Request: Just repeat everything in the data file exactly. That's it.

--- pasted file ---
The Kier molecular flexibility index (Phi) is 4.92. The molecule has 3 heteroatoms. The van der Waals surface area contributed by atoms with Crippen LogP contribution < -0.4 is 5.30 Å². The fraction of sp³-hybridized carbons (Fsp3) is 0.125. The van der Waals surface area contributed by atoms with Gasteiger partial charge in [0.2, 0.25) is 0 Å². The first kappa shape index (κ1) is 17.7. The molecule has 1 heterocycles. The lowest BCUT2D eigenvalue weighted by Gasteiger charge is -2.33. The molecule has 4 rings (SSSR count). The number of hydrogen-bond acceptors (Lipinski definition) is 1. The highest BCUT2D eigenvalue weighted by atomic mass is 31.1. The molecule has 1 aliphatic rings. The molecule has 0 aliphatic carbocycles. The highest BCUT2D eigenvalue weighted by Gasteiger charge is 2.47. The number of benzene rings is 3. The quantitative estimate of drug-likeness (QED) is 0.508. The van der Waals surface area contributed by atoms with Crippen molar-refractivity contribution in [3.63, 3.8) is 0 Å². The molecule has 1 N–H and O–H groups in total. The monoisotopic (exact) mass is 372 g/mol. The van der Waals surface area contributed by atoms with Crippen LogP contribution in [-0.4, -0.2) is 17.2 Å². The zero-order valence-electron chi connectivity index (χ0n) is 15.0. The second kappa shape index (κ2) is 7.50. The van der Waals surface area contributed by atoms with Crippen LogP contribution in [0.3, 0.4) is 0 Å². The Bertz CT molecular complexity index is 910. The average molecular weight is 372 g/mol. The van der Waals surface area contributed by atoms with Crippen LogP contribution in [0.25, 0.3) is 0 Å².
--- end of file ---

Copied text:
The Kier molecular flexibility index (Phi) is 4.92. The molecule has 3 heteroatoms. The van der Waals surface area contributed by atoms with Crippen LogP contribution < -0.4 is 5.30 Å². The fraction of sp³-hybridized carbons (Fsp3) is 0.125. The van der Waals surface area contributed by atoms with Gasteiger partial charge in [0.2, 0.25) is 0 Å². The first kappa shape index (κ1) is 17.7. The molecule has 1 heterocycles. The lowest BCUT2D eigenvalue weighted by Gasteiger charge is -2.33. The molecule has 4 rings (SSSR count). The number of hydrogen-bond acceptors (Lipinski definition) is 1. The highest BCUT2D eigenvalue weighted by atomic mass is 31.1. The molecule has 1 aliphatic rings. The molecule has 0 aliphatic carbocycles. The highest BCUT2D eigenvalue weighted by Gasteiger charge is 2.47. The number of benzene rings is 3. The quantitative estimate of drug-likeness (QED) is 0.508. The van der Waals surface area contributed by atoms with Crippen molar-refractivity contribution in [3.63, 3.8) is 0 Å². The molecule has 1 N–H and O–H groups in total. The monoisotopic (exact) mass is 372 g/mol. The van der Waals surface area contributed by atoms with Crippen LogP contribution in [-0.4, -0.2) is 17.2 Å². The zero-order valence-electron chi connectivity index (χ0n) is 15.0. The second kappa shape index (κ2) is 7.50. The van der Waals surface area contributed by atoms with Crippen LogP contribution in [0.3, 0.4) is 0 Å². The Bertz CT molecular complexity index is 910. The average molecular weight is 372 g/mol. The van der Waals surface area contributed by atoms with Crippen LogP contribution in [0.25, 0.3) is 0 Å².